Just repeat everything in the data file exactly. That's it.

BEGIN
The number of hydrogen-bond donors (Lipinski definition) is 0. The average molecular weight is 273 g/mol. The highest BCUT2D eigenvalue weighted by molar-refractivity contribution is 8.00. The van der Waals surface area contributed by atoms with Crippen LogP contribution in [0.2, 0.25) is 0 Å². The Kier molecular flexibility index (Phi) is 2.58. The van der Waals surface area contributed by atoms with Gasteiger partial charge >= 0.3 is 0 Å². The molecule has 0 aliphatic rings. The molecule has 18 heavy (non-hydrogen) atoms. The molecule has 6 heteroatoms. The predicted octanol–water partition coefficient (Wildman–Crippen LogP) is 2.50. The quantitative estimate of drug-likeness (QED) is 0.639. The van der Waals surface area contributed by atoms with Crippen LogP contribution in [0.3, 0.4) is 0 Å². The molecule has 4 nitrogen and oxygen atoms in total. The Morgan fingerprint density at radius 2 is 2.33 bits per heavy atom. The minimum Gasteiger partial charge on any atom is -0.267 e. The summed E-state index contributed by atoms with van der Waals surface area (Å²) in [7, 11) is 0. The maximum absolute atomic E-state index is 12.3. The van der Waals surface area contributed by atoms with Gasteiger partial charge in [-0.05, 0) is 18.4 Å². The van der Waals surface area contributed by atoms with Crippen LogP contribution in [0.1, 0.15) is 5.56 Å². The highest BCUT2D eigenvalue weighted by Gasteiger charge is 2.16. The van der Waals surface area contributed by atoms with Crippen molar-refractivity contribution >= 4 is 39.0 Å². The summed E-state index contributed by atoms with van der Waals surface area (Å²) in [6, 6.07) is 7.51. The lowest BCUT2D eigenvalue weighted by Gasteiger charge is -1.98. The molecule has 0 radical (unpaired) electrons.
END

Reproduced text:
The number of hydrogen-bond donors (Lipinski definition) is 0. The average molecular weight is 273 g/mol. The highest BCUT2D eigenvalue weighted by molar-refractivity contribution is 8.00. The van der Waals surface area contributed by atoms with Crippen LogP contribution in [0.2, 0.25) is 0 Å². The Kier molecular flexibility index (Phi) is 2.58. The van der Waals surface area contributed by atoms with Gasteiger partial charge >= 0.3 is 0 Å². The molecule has 0 aliphatic rings. The molecule has 18 heavy (non-hydrogen) atoms. The molecule has 6 heteroatoms. The predicted octanol–water partition coefficient (Wildman–Crippen LogP) is 2.50. The quantitative estimate of drug-likeness (QED) is 0.639. The van der Waals surface area contributed by atoms with Crippen LogP contribution in [0.3, 0.4) is 0 Å². The molecule has 4 nitrogen and oxygen atoms in total. The Morgan fingerprint density at radius 2 is 2.33 bits per heavy atom. The minimum Gasteiger partial charge on any atom is -0.267 e. The summed E-state index contributed by atoms with van der Waals surface area (Å²) in [7, 11) is 0. The maximum absolute atomic E-state index is 12.3. The van der Waals surface area contributed by atoms with Gasteiger partial charge in [-0.05, 0) is 18.4 Å². The van der Waals surface area contributed by atoms with Crippen LogP contribution in [0.1, 0.15) is 5.56 Å². The highest BCUT2D eigenvalue weighted by Gasteiger charge is 2.16. The van der Waals surface area contributed by atoms with Crippen molar-refractivity contribution >= 4 is 39.0 Å². The summed E-state index contributed by atoms with van der Waals surface area (Å²) in [6, 6.07) is 7.51. The lowest BCUT2D eigenvalue weighted by Gasteiger charge is -1.98. The molecule has 0 radical (unpaired) electrons.